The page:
Bucs add team eye doctor to medical staff
The Bucs' vision for improved success down the road includes, well, improved vision.
The team has updated its medical staff to include a team ophthalmologist in Robert Weinstock, who works at the Eye Institute of West Florida in Largo and said he took on the new role at the start of last season after handling eye surgeries for the team for about a decade.
"I really wasn't the eye doctor of record, but since I had been taking care of them for so long, they officially made me the official eye doctor for the team," he said by phone this week. "It just made sense for me to take over all the eye care for the team ... glaucoma, retinal detachments from getting hit in the head, but the most common thing is LASIK."
Weinstock said his office will send staff and equipment to One Buc Place each year to conduct eye exams as part of the regular annual physical screenings, and it's not unusual for new players to discover their vision requires some kind of correction. He said he's performed LASIK eye surgery on two to five players each year, with teams advocating for many reasons, including avoiding the potential problem of a contact lens popping out during games.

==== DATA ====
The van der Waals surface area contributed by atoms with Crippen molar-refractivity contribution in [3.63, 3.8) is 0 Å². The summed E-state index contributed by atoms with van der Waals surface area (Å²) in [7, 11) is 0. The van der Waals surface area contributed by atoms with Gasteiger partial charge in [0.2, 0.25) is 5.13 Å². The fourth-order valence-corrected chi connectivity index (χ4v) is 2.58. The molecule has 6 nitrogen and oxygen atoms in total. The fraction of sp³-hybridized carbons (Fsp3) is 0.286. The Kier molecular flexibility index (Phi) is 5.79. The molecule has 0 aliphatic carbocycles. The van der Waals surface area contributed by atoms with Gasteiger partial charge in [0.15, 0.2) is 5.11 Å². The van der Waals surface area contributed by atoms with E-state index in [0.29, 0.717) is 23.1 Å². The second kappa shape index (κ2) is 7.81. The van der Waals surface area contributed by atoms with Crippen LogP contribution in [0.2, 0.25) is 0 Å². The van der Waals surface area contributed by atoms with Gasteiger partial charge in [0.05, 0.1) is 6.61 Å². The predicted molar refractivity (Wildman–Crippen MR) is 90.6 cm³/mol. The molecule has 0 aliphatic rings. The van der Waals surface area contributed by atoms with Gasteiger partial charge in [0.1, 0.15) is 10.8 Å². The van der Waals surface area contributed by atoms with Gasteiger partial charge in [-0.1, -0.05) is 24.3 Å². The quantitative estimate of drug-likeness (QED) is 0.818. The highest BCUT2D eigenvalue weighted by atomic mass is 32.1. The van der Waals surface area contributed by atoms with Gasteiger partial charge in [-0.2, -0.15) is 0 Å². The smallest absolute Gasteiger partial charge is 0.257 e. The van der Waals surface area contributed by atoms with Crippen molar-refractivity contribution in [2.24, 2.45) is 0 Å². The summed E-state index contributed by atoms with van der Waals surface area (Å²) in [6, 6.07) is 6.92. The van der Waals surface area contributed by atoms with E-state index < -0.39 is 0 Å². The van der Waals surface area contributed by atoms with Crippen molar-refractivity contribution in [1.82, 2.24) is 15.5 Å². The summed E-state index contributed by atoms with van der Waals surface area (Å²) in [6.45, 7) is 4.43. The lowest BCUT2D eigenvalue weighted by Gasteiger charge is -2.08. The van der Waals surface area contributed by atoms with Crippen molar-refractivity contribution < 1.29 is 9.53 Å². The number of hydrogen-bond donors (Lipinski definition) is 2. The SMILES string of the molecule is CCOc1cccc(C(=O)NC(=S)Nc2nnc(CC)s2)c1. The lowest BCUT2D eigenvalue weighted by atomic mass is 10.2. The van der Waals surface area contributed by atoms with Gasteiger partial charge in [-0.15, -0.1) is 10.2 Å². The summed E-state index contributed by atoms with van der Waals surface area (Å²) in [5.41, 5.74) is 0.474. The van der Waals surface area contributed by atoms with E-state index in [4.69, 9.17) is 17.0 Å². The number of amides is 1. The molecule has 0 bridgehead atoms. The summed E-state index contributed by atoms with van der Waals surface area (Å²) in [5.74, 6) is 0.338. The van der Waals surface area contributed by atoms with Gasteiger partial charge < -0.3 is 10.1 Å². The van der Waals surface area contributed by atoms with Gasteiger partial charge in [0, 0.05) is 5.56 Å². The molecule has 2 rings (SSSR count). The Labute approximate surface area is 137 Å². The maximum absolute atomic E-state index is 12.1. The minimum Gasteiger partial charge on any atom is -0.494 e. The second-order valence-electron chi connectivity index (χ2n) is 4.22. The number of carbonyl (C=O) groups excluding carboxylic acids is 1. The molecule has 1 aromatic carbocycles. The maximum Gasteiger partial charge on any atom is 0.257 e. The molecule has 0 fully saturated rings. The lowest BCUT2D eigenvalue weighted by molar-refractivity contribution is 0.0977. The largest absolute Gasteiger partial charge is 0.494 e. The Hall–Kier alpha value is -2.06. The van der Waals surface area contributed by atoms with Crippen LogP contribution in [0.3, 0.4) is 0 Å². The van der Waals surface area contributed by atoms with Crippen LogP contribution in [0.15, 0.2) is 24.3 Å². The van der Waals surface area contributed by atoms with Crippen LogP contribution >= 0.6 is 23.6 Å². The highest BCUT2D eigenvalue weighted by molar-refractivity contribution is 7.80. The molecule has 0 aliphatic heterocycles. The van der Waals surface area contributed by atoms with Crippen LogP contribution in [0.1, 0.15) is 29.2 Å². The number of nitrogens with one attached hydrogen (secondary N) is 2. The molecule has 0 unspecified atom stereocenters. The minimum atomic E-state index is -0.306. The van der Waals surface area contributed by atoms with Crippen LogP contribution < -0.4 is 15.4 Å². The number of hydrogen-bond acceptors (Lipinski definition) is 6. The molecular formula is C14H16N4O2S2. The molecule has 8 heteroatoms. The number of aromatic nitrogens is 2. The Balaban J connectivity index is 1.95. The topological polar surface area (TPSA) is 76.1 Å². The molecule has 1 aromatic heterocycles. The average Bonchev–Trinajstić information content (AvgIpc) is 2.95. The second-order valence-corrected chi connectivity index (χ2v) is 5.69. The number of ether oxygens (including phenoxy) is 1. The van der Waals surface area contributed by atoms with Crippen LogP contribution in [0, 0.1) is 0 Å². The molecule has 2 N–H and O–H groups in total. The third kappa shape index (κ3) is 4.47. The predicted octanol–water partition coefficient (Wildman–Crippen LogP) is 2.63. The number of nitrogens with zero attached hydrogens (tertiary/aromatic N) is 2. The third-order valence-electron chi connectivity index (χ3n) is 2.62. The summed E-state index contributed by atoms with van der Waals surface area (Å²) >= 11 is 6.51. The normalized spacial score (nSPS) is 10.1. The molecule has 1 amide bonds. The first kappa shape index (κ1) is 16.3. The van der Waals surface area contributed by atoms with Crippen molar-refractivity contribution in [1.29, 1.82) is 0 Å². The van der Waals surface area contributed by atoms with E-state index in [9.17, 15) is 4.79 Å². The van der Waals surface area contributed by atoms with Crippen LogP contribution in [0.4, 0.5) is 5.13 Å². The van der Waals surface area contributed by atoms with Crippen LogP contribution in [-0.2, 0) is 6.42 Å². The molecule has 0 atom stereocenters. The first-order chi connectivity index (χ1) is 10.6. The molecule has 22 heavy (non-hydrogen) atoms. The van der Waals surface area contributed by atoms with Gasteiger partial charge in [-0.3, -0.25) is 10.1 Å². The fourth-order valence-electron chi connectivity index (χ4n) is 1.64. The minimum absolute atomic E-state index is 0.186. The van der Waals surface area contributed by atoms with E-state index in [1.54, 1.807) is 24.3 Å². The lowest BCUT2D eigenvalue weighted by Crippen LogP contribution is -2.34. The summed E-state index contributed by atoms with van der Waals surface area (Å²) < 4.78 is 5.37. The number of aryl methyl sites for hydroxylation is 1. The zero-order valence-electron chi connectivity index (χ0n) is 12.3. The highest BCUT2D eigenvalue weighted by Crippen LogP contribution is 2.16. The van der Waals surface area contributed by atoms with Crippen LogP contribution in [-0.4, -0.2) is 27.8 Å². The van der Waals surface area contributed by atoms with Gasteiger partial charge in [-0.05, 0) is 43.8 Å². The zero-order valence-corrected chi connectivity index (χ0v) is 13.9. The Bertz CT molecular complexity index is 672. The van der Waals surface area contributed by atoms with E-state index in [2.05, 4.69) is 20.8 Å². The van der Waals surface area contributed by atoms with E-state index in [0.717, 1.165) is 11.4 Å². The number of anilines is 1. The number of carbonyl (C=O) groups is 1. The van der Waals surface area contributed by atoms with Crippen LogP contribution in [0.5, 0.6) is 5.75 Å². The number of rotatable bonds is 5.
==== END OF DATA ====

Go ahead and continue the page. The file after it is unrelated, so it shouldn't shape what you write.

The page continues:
"Once they get into the NFL and we screen them and determine that they're candidates, there are a few that decide they want to get it," Weinstock said. "The coaching staff and trainers are very pro-active in trying to get players the best possible vision on the field. It's the same in the military, so they don't have the burden of contacts when they're in combat. Same thing goes for football."
The Bucs have a head team physician as well as four orthopedic surgeons listed as part of their medical staff, along with a head athletic trainer and currently two assistants. A third, Adrian Dixon, left this spring to become the Titans' rehab coordinator.